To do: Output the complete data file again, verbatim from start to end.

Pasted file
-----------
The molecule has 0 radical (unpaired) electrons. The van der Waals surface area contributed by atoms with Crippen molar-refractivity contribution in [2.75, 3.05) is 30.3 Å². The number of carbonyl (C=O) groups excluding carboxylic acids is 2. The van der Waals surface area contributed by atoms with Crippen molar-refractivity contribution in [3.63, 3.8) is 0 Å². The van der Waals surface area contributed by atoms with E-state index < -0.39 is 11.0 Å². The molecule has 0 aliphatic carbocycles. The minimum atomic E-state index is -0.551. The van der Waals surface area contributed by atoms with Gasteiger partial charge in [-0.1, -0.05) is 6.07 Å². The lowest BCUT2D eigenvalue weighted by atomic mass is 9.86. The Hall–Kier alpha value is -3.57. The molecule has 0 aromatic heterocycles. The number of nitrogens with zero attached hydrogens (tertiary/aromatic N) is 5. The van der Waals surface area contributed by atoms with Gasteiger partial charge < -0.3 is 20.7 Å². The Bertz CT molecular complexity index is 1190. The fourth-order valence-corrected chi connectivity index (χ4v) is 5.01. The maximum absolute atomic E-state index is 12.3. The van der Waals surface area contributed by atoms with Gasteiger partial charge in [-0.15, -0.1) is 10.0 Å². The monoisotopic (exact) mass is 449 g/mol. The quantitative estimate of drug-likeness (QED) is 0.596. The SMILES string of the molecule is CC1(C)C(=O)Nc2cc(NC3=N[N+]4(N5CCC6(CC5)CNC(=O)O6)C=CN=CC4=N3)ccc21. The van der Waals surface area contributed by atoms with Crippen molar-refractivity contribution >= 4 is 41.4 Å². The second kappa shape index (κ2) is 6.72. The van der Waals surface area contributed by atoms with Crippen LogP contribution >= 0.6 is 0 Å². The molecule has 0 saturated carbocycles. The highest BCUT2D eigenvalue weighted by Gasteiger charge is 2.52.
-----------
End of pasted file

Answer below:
The molecule has 0 radical (unpaired) electrons. The van der Waals surface area contributed by atoms with Crippen molar-refractivity contribution in [2.75, 3.05) is 30.3 Å². The number of carbonyl (C=O) groups excluding carboxylic acids is 2. The van der Waals surface area contributed by atoms with Crippen molar-refractivity contribution in [3.63, 3.8) is 0 Å². The van der Waals surface area contributed by atoms with E-state index < -0.39 is 11.0 Å². The molecule has 0 aliphatic carbocycles. The minimum atomic E-state index is -0.551. The van der Waals surface area contributed by atoms with Gasteiger partial charge in [-0.1, -0.05) is 6.07 Å². The lowest BCUT2D eigenvalue weighted by atomic mass is 9.86. The Hall–Kier alpha value is -3.57. The molecule has 0 aromatic heterocycles. The number of nitrogens with zero attached hydrogens (tertiary/aromatic N) is 5. The van der Waals surface area contributed by atoms with Gasteiger partial charge < -0.3 is 20.7 Å². The Bertz CT molecular complexity index is 1190. The fourth-order valence-corrected chi connectivity index (χ4v) is 5.01. The maximum absolute atomic E-state index is 12.3. The van der Waals surface area contributed by atoms with Gasteiger partial charge in [-0.15, -0.1) is 10.0 Å². The monoisotopic (exact) mass is 449 g/mol. The quantitative estimate of drug-likeness (QED) is 0.596. The SMILES string of the molecule is CC1(C)C(=O)Nc2cc(NC3=N[N+]4(N5CCC6(CC5)CNC(=O)O6)C=CN=CC4=N3)ccc21. The van der Waals surface area contributed by atoms with Crippen molar-refractivity contribution >= 4 is 41.4 Å². The second kappa shape index (κ2) is 6.72. The van der Waals surface area contributed by atoms with Crippen LogP contribution >= 0.6 is 0 Å². The molecule has 0 saturated carbocycles. The highest BCUT2D eigenvalue weighted by Gasteiger charge is 2.52.